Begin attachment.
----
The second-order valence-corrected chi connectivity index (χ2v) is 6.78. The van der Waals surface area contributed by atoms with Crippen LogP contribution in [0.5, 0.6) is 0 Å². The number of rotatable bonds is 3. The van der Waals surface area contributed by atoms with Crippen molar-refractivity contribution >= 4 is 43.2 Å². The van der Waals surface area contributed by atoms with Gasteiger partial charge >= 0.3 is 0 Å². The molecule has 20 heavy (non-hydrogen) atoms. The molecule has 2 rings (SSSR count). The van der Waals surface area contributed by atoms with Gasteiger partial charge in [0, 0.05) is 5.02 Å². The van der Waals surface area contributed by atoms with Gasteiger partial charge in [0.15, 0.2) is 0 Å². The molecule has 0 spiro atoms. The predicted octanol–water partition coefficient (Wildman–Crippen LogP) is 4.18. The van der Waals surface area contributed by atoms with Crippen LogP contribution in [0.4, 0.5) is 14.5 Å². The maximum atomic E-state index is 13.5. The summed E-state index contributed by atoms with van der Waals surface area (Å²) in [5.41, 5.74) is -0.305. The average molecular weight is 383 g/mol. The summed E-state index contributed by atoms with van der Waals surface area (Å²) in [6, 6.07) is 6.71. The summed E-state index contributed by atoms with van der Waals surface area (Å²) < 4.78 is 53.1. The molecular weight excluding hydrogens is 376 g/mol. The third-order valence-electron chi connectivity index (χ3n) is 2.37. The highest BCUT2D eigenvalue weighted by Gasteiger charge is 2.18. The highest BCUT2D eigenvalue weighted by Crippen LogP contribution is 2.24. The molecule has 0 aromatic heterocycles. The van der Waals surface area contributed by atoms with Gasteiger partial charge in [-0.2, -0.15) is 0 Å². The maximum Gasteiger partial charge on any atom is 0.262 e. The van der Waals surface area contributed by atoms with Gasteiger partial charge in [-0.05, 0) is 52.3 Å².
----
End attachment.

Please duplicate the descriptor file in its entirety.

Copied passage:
The second-order valence-corrected chi connectivity index (χ2v) is 6.78. The van der Waals surface area contributed by atoms with Crippen LogP contribution in [0.5, 0.6) is 0 Å². The number of rotatable bonds is 3. The van der Waals surface area contributed by atoms with Crippen molar-refractivity contribution >= 4 is 43.2 Å². The van der Waals surface area contributed by atoms with Gasteiger partial charge >= 0.3 is 0 Å². The molecule has 20 heavy (non-hydrogen) atoms. The molecule has 2 rings (SSSR count). The van der Waals surface area contributed by atoms with Gasteiger partial charge in [0, 0.05) is 5.02 Å². The van der Waals surface area contributed by atoms with Gasteiger partial charge in [0.15, 0.2) is 0 Å². The molecule has 0 spiro atoms. The predicted octanol–water partition coefficient (Wildman–Crippen LogP) is 4.18. The van der Waals surface area contributed by atoms with Crippen LogP contribution in [0.4, 0.5) is 14.5 Å². The maximum atomic E-state index is 13.5. The summed E-state index contributed by atoms with van der Waals surface area (Å²) in [5.41, 5.74) is -0.305. The average molecular weight is 383 g/mol. The summed E-state index contributed by atoms with van der Waals surface area (Å²) in [6, 6.07) is 6.71. The summed E-state index contributed by atoms with van der Waals surface area (Å²) < 4.78 is 53.1. The molecular weight excluding hydrogens is 376 g/mol. The third-order valence-electron chi connectivity index (χ3n) is 2.37. The highest BCUT2D eigenvalue weighted by Gasteiger charge is 2.18. The highest BCUT2D eigenvalue weighted by Crippen LogP contribution is 2.24. The molecule has 0 aromatic heterocycles. The van der Waals surface area contributed by atoms with Gasteiger partial charge in [-0.2, -0.15) is 0 Å². The maximum Gasteiger partial charge on any atom is 0.262 e. The van der Waals surface area contributed by atoms with Gasteiger partial charge in [-0.05, 0) is 52.3 Å².